posted 4 years ago in Family
Post # 2
4525 posts
Honey bee
  • Wedding: April 2015

Setting boundaries and not taking blame was the best thing you could have done for your sister. She likely can’t set those healthy boundaries herself. Also, you know how it is with borderline, you are either all good or all bad to her. She cannot see you as a good person who is saying something she doesn’t like, only a good person or a bad person. She can’t serparate you from your actions, whether she views them as positive or negative. It may be tempting to coddle or give in, but being firm, although still loving, is what she really needs.

Post # 3
1197 posts
Bumble bee
  • Wedding: August 2014

I’m so sorry you are dealing with this, OP.  Boundaries are key, but I’m sure its hard to do with a sibling.  I have a friend with BPD, and I really had to distance myself from her – that’s helped the most.  Don’t take anything she says personally, although I know its easier said than done!  

Post # 4
1262 posts
Bumble bee
  • Wedding: June 2015

krrmee5:  Oh lord, I have a sister with Borderline, so TRUST ME, I know. How do I deal? I limit the contact I have with her and block her phone number entirely when she goes off the deep end. I have learned that the only way to deal with her and still maintain a healthy relationship with myself is to limit contact. I don’t let my sister near my Fiance for fear she will try to manipulate our relationship or hurt me. My sis is so manipulative when she is in full swing- she imagines people doing things when they aren’t; makes up stories to suit her endgame; categorizes people as saints and demons- complete strangers that she doesn’t even know; and spins these elaborate stories of the lives of people she hardly knows. She is in a constant state of crisis. It’s exhausting, but I have been dealing with this for over 10 years.

I have come to terms with the fact that I will never have a “normal” or healthy relationship with my sis. It’s sad, but honestly when she is off her meds, I can’t get away from her fast enough. What makes it harder is that she refuses to seek consistent treatment. I can’t help her if she doesn’t want it. That also means she can’t be in my life. 

  • This reply was modified 3 years, 10 months ago by  coffeedrinker.
Post # 5
11615 posts
Sugar Beekeeper
  • Wedding: June 2015

I had a friend with bpd and I had to end the friendship. I was so hard with the lies and manipulation and cruelty. I also didn’t like being drawn into her lies against her husband due to her infidelities. I know that’s part of the illness,but I didn’t like the bad feeling it gave me to be a part of her lies. 

I’m sorry you’re dealing with this. I have to say it’s hard not to find yourself personally hurt sometimes, you’re only human. Just do your best with boundaries and give yourself space when you need it.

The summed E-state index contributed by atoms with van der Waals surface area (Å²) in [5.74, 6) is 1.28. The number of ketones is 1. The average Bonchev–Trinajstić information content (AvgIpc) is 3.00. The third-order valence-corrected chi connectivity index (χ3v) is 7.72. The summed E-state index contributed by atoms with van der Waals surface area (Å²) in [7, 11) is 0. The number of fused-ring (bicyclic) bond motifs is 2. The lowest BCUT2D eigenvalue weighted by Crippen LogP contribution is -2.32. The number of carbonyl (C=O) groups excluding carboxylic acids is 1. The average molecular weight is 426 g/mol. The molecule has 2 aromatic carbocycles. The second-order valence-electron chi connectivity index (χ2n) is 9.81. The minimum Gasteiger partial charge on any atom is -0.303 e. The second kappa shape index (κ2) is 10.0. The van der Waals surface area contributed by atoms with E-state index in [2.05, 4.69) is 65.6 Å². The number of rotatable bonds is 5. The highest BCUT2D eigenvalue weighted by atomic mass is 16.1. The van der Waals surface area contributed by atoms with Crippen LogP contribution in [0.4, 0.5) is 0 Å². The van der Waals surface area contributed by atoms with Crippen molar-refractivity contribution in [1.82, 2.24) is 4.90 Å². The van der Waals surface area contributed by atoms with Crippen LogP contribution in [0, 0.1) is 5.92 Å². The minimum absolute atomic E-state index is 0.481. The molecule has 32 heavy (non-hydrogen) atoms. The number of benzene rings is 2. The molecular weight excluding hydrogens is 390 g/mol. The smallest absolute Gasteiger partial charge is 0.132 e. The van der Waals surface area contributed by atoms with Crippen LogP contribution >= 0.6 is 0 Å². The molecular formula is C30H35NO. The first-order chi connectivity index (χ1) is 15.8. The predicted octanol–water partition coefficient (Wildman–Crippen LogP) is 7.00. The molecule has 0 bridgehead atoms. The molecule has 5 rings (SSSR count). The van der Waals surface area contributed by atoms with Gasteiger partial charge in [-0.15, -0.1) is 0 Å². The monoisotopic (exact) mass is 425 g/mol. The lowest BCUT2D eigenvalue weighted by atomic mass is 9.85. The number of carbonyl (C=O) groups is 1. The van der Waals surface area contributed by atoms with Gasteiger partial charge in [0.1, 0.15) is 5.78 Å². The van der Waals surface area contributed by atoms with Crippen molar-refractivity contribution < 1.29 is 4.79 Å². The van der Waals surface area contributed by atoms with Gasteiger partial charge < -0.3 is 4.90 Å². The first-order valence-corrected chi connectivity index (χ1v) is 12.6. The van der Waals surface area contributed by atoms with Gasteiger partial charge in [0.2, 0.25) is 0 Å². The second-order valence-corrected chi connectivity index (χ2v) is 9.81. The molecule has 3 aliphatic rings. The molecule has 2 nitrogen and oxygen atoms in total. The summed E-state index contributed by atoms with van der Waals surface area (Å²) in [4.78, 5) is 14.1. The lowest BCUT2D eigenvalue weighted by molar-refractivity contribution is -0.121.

Post # 7
1915 posts
Buzzing bee
  • Wedding: August 2013 - backyard in the woods

My baby brother is bipolar-schizophrenic. No advice here, but you’re not alone. It’s hard loving someone with severe mental illness.

Post # 8
1282 posts
Bumble bee
  • Wedding: October 2017 - Baton Rouge, LA

my mom is bipolar with borderline personality disorder. she doesnt get any type of treatment for it, so i’ve never been taught the proper ways to deal with it. i just love her as she is, on her good and bad days.

Post # 9
9199 posts
Buzzing Beekeeper
  • Wedding: August 2013 - Rocky Mountains USA

I don’t know if there is a spectrum of BPD but I swear my sister has some of it. I find that spending limited amount of time at once helps… We have a great time together, but when we spend full days together and/or she gets tired, those traits start to come out. I’ve also had to learn over many years not to dwell on her totally whacked-out actions and words, that I can’t expect an apology or recognition as you would with someone else. 

It sounds like you handled your situation in a great way. I definitely find that just being like “I disagree but I don’t want to argue about it” and then leaving the situation helps to diffuse things. Good luck…

Post # 10
2094 posts
Buzzing bee

My sister also has BPD and while hers doesn’t manifest with insults, she is very much victim mentality and feels as though everything anyone does is a personal slight against her, and everything that goes wrong in her life is because of someone else’s doing, not because of her own actions. 

For me I’ve just had to accept that I won’t have that sisterly relationship with her and have had to distance myself from her. It’s incredibly frustrating, for instance, to be blamed for her not getting a job she wanted. Somehow in her mind not passing a drug test is my fault because I wouldn’t pee in a cup for her, not hers for doing the damn drugs in the first place. For my own mental health I just have to try and stay away from it.

The topic ‘DEALING WITH BORDERLINE PERSONALITY DISORDER.’ is closed to new replies.

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